South African Journal of Philosophy

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Die sin van pyn. (The meaning of pain)

Abraham Olivier


Most contemporary discussions about pain take place within the frame work of materialistic theories. Their general point of departure is an attempt to explain mental pain in terms of physical pain. In this article I address two major problems, which materialistic theories deal with, from within a phenomenological perspective. The first problem is to find a physiological explanation of pain that leaves space for mental pain experience. The second problem, which I focus on, consists in the attempt to offer a description of the physiological basis (which I call embodiment) of mental pain, which does not reduce the mental to the physical. I thereby present the thesis that pain can be understood either as the body's revolt against the mind or the mind's revolt against the body. With this thesis I want to show that pain means a rupture which in a paradoxical way mediates to us an understanding of the unity of body and mind. The purpose is to explain the meaning of pain, as a key to our understanding of our bodily existence.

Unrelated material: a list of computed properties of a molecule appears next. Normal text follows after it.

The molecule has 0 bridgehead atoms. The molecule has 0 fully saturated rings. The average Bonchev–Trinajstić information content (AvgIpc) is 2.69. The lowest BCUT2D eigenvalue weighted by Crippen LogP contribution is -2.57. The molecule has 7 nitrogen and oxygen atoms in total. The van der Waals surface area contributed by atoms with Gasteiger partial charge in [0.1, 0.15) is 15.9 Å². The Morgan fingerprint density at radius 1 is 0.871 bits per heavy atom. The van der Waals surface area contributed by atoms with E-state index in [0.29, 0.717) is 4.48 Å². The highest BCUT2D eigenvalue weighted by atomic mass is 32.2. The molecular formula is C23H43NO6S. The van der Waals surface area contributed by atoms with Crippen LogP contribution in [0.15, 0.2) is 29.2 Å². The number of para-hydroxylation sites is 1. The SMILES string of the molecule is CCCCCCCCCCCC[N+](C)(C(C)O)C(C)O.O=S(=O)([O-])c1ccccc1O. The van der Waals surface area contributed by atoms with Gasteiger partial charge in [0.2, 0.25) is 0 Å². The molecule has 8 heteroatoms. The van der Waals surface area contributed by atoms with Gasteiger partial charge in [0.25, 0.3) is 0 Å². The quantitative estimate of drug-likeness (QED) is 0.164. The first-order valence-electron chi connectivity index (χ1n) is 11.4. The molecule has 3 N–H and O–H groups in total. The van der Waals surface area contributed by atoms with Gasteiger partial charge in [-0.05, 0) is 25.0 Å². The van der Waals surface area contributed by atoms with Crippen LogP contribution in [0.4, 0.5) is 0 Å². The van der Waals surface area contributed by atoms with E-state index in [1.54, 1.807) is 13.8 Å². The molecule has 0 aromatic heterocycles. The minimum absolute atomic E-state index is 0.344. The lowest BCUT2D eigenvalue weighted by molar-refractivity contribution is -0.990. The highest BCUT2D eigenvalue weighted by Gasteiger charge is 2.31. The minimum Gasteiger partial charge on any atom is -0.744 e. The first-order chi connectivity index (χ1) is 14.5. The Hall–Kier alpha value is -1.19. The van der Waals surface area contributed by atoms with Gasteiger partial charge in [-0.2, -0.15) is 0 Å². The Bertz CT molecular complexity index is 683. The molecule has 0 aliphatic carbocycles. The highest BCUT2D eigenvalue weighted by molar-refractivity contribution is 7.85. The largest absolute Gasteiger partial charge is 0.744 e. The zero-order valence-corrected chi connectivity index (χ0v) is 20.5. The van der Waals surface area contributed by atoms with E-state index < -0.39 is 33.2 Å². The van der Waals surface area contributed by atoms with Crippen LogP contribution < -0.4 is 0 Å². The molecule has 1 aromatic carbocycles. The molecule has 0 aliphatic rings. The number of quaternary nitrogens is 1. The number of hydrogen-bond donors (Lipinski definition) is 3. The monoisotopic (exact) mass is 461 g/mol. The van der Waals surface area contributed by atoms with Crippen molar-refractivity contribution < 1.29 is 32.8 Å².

‘Der Schmerz selbst hat das Wort.'
– Martin Heidegger

S. Afr. J. Philos. Vol.19(3) 2000: 235-254
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